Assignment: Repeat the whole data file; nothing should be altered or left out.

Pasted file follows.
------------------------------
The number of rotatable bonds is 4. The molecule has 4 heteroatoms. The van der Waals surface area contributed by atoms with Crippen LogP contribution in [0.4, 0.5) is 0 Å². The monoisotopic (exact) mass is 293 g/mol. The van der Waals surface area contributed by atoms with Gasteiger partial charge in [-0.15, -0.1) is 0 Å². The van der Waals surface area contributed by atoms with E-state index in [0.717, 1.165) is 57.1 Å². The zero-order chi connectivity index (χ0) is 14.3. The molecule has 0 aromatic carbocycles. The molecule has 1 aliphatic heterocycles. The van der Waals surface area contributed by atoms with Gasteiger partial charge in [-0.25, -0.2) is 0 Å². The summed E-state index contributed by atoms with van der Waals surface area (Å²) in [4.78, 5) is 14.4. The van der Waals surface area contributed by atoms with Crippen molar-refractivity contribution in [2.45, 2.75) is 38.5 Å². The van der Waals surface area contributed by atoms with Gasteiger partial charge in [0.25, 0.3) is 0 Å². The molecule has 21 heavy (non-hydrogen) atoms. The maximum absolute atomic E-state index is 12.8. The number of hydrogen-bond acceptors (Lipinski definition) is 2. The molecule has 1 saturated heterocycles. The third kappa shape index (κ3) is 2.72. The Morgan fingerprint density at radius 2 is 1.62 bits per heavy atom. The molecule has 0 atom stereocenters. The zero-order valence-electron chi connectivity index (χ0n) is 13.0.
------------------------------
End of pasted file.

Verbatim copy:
The number of rotatable bonds is 4. The molecule has 4 heteroatoms. The van der Waals surface area contributed by atoms with Crippen LogP contribution in [0.4, 0.5) is 0 Å². The monoisotopic (exact) mass is 293 g/mol. The van der Waals surface area contributed by atoms with Gasteiger partial charge in [-0.15, -0.1) is 0 Å². The van der Waals surface area contributed by atoms with E-state index in [0.717, 1.165) is 57.1 Å². The zero-order chi connectivity index (χ0) is 14.3. The molecule has 0 aromatic carbocycles. The molecule has 1 aliphatic heterocycles. The van der Waals surface area contributed by atoms with Gasteiger partial charge in [-0.25, -0.2) is 0 Å². The summed E-state index contributed by atoms with van der Waals surface area (Å²) in [4.78, 5) is 14.4. The van der Waals surface area contributed by atoms with Crippen molar-refractivity contribution in [2.45, 2.75) is 38.5 Å². The van der Waals surface area contributed by atoms with Gasteiger partial charge in [0.25, 0.3) is 0 Å². The molecule has 21 heavy (non-hydrogen) atoms. The maximum absolute atomic E-state index is 12.8. The number of hydrogen-bond acceptors (Lipinski definition) is 2. The molecule has 1 saturated heterocycles. The third kappa shape index (κ3) is 2.72. The Morgan fingerprint density at radius 2 is 1.62 bits per heavy atom. The molecule has 0 atom stereocenters. The zero-order valence-electron chi connectivity index (χ0n) is 13.0.